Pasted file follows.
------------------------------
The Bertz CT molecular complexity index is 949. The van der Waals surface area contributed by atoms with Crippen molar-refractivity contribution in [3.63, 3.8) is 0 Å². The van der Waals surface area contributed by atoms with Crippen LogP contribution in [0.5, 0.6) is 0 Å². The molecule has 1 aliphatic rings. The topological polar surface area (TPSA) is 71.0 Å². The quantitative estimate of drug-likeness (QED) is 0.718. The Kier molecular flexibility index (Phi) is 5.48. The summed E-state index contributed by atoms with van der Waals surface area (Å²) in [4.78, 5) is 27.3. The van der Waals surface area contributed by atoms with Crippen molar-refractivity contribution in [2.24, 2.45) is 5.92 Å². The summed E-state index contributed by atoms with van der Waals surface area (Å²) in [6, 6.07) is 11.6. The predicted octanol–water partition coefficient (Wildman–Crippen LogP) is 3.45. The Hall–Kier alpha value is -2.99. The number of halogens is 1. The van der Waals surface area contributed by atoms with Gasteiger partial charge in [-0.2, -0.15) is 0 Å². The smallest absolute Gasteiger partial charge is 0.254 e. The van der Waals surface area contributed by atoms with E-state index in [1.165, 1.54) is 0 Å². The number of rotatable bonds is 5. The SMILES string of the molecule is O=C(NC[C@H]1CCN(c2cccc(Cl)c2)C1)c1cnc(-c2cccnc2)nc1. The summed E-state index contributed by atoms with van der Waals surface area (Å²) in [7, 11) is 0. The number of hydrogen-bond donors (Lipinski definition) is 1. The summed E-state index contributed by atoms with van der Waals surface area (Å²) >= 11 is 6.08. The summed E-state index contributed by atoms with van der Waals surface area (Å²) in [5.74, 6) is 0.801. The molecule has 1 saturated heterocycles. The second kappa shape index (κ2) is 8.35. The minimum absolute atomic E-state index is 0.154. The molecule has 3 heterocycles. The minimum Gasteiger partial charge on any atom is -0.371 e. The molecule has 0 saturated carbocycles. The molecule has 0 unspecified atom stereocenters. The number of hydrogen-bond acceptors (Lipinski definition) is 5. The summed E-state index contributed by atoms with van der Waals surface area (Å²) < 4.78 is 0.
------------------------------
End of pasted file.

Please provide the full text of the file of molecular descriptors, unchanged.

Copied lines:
The Bertz CT molecular complexity index is 949. The van der Waals surface area contributed by atoms with Crippen molar-refractivity contribution in [3.63, 3.8) is 0 Å². The van der Waals surface area contributed by atoms with Crippen LogP contribution in [0.5, 0.6) is 0 Å². The molecule has 1 aliphatic rings. The topological polar surface area (TPSA) is 71.0 Å². The quantitative estimate of drug-likeness (QED) is 0.718. The Kier molecular flexibility index (Phi) is 5.48. The summed E-state index contributed by atoms with van der Waals surface area (Å²) in [4.78, 5) is 27.3. The van der Waals surface area contributed by atoms with Crippen molar-refractivity contribution in [2.24, 2.45) is 5.92 Å². The summed E-state index contributed by atoms with van der Waals surface area (Å²) in [6, 6.07) is 11.6. The predicted octanol–water partition coefficient (Wildman–Crippen LogP) is 3.45. The Hall–Kier alpha value is -2.99. The number of halogens is 1. The van der Waals surface area contributed by atoms with Gasteiger partial charge in [-0.2, -0.15) is 0 Å². The smallest absolute Gasteiger partial charge is 0.254 e. The van der Waals surface area contributed by atoms with E-state index in [1.165, 1.54) is 0 Å². The number of rotatable bonds is 5. The SMILES string of the molecule is O=C(NC[C@H]1CCN(c2cccc(Cl)c2)C1)c1cnc(-c2cccnc2)nc1. The summed E-state index contributed by atoms with van der Waals surface area (Å²) in [7, 11) is 0. The number of hydrogen-bond donors (Lipinski definition) is 1. The summed E-state index contributed by atoms with van der Waals surface area (Å²) >= 11 is 6.08. The summed E-state index contributed by atoms with van der Waals surface area (Å²) in [5.74, 6) is 0.801. The molecule has 1 saturated heterocycles. The second kappa shape index (κ2) is 8.35. The minimum absolute atomic E-state index is 0.154. The molecule has 3 heterocycles. The minimum Gasteiger partial charge on any atom is -0.371 e. The molecule has 0 saturated carbocycles. The molecule has 0 unspecified atom stereocenters. The number of hydrogen-bond acceptors (Lipinski definition) is 5. The summed E-state index contributed by atoms with van der Waals surface area (Å²) < 4.78 is 0.